Eating fewer calories slows muscle aging: study
A sparse diet helps rats maintain strong, healthy muscles well past middle age, Canadian researchers say.
Elderly rats fed a nutrient-rich but restricted diet were able to keep up with much younger rodents, physiologist Russ Hepple and his colleagues at the University of Calgary's kinesiology department found.
"If you can think of an 80-year-old still being able to go out and have as active a lifestyle as someone in their early 20s, when they're considered largely to be in the prime of their life, I think that's a very attractive thought," Hepple said.
One group of ratshad their calories cut by 40 per cent, while a second group ate normally for the three-year study.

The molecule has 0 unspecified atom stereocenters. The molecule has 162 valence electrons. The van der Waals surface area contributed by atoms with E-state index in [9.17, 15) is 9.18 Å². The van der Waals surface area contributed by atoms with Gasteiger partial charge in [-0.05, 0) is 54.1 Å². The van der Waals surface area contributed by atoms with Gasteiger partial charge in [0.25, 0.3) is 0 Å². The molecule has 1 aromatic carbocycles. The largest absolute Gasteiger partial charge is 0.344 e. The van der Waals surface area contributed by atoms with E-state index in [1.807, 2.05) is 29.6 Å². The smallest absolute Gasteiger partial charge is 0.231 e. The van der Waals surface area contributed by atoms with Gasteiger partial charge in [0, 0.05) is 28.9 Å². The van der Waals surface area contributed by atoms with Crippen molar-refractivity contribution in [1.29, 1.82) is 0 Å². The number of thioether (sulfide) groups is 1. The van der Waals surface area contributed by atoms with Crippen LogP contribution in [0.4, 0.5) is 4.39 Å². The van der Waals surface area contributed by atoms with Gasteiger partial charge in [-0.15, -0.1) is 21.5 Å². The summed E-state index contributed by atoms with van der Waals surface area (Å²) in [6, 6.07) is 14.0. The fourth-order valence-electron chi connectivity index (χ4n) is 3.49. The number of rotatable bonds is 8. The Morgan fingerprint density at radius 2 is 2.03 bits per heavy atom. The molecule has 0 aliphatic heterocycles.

Mimicking benefits of low-calorie diet
The team doesn't suggest humans should severely cut back on what we eat. For the average active person, a similar diet would be drastic and possibly destructive to muscle, especially if the calories come from protein.
"The body will borrow protein from its muscles â heart, liver, kidneys etc. â to make up the deficit," said exercise physiologist Lee Coyne.
The scientists hope the research will lead to ways to mimic the effects of limiting calories to reap health benefits without limiting what we put on our plates.
As for the immediate implications, Hepple said: "Probably get regular activity, and don't eat too much. I mean it sounds so simple and boring, but that happens to be true, and sometimes truth is like that."
The study will be published in this week's Journal of Gerontology: Biological Sciences.